License for EVM?

From: David Mertz <voting-project_at_gnosis_dot_cx>
Date: Thu Aug 14 2003 - 17:34:22 CDT

I believe we should explicitly declare what license our EVM software
will have. We have always said it will be "open source" (OS), but there
are many different OS licenses. At the very least, we should pick
something that is OSI (Open Source Initiative) approved, but which
particular one depends on how we perceive our purposes.

I think we should choose one of the "big four" choices. Lots of
projects like Mozilla, Apple, Alladin, have their own minor variations,
usually to stick in a few clauses about the particular
companies/organizations involved. But we don't need such extra
complication. I perceive the choices as (simplifying the options):

    Public Domain:
        Not really a license at all, but the lack of any copyright claim
        in the first place. Anyone can do whatever they want with our
        code (except prevent us from using our own code, which belongs
        to no one).

    BSD:
        Largely the same principle as public domain. Anyone can use our
        code. Some variations require that they attribute us in any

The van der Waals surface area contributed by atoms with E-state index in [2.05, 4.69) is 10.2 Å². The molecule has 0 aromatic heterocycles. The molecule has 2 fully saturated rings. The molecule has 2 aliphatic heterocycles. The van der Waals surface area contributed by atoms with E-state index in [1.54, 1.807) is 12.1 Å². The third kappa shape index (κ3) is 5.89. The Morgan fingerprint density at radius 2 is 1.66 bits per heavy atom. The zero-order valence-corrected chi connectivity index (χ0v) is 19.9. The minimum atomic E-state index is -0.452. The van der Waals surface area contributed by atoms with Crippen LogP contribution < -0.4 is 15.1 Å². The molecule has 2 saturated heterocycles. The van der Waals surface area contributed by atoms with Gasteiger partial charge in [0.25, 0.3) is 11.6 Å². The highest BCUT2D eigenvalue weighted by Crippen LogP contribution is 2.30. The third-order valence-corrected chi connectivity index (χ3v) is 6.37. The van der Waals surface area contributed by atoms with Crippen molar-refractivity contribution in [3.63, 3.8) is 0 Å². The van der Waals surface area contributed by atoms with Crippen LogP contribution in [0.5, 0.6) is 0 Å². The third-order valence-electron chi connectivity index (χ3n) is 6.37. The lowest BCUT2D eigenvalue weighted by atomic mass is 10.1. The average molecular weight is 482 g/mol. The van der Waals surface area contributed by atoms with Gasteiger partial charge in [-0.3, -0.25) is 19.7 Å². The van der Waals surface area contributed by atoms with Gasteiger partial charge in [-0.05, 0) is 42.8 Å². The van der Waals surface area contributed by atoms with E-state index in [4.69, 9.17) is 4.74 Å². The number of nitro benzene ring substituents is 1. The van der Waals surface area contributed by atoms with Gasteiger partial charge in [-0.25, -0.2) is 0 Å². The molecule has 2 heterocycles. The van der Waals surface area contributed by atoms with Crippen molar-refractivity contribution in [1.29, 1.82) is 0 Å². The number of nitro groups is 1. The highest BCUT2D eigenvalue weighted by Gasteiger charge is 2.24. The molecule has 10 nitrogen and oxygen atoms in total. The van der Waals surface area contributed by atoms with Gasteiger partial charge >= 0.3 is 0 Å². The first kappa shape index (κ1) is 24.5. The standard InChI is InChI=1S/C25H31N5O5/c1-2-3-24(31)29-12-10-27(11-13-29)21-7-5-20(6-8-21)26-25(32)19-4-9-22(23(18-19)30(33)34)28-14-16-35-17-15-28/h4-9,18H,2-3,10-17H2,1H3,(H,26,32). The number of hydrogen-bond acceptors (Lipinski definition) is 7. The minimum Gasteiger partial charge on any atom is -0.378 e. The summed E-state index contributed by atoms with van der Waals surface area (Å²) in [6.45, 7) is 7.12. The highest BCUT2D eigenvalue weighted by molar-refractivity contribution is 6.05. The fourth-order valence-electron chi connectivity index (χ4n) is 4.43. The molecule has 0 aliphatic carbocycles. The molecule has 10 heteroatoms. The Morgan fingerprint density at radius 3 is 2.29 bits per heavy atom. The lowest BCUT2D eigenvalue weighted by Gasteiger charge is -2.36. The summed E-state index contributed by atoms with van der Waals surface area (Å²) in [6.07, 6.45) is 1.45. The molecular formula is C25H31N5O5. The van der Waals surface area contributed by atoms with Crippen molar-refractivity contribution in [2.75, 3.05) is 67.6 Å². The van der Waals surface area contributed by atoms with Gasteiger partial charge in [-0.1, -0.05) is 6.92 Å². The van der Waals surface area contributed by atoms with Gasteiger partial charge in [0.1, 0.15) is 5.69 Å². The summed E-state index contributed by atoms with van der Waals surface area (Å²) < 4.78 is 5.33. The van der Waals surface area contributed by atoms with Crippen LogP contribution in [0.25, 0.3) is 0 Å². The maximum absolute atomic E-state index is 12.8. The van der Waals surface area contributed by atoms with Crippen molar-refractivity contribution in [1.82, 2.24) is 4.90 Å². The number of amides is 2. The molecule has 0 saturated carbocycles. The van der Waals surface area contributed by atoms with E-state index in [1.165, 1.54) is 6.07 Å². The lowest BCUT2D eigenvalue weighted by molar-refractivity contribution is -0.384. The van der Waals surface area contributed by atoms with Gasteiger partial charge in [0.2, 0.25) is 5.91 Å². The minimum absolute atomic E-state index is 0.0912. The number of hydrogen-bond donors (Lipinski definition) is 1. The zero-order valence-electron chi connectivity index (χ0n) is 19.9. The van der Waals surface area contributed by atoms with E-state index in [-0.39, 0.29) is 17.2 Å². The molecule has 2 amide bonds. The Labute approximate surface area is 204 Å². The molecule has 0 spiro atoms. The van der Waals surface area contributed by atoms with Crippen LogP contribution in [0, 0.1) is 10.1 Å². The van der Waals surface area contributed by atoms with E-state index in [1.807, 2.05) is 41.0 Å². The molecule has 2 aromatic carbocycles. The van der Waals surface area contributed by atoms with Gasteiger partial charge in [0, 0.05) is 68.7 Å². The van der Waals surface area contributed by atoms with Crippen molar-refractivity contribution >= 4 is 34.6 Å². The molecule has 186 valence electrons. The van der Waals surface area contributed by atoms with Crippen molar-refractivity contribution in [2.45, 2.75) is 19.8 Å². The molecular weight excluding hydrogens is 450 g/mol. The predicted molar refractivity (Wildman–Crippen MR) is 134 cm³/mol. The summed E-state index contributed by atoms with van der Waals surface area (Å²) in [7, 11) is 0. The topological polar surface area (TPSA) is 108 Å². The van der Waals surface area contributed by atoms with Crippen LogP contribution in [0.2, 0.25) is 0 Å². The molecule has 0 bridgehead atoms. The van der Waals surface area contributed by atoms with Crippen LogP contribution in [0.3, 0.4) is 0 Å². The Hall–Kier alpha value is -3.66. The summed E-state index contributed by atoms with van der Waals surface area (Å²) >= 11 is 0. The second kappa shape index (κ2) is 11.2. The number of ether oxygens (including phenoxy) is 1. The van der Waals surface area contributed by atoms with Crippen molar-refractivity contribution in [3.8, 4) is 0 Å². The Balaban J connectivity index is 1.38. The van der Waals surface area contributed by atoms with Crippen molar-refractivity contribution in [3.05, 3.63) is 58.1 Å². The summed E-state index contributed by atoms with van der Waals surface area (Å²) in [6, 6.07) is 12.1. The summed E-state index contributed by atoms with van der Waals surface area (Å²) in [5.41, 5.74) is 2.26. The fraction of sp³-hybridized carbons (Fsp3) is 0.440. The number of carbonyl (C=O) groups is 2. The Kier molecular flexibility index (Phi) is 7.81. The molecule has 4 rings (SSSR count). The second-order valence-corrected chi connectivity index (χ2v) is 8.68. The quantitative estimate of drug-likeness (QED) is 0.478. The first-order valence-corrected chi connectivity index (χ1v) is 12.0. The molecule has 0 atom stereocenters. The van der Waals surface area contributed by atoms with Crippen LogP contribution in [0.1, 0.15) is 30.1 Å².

derived application. Some lawyers (but certainly not all) feel
        that the Berne Convention and later copyright law doesn't really
        have a concept of "releasing to public domain", so the BSD is
        more explicit.

    LGPL:
        Anyone producing a directly derived work must release it as LGPL
        (or as GPL). However, developers may let their applications
        use "late binding" to our code without incurring restrictions on
        the license terms of their own code. E.g. they can utilize a
        .DLL, .so or .dynlib we produce, but not change ours (except by
        also releasing their enhancement).

    GPL:
        Anyone who uses our code as a basis for something else is
        required to release their application as GPL also. Derived
        works enter a contract to remain perpetually free.

My own take is that we should call everything we do public domain. This
seems consistent with the quasi-governmental nature of our project (in
the good old days of democracy, all material produced by the gov't was
automatically public domain). But I think being explicit about any
option is more important than choosing this particular approach.

I'm biased inasmuch as my own Gnosis Utilities are released to the
public domain. Hmmm... what about wxPython/wxWindows?

Yours, David...
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Received on Sun Aug 31 23:17:09 2003

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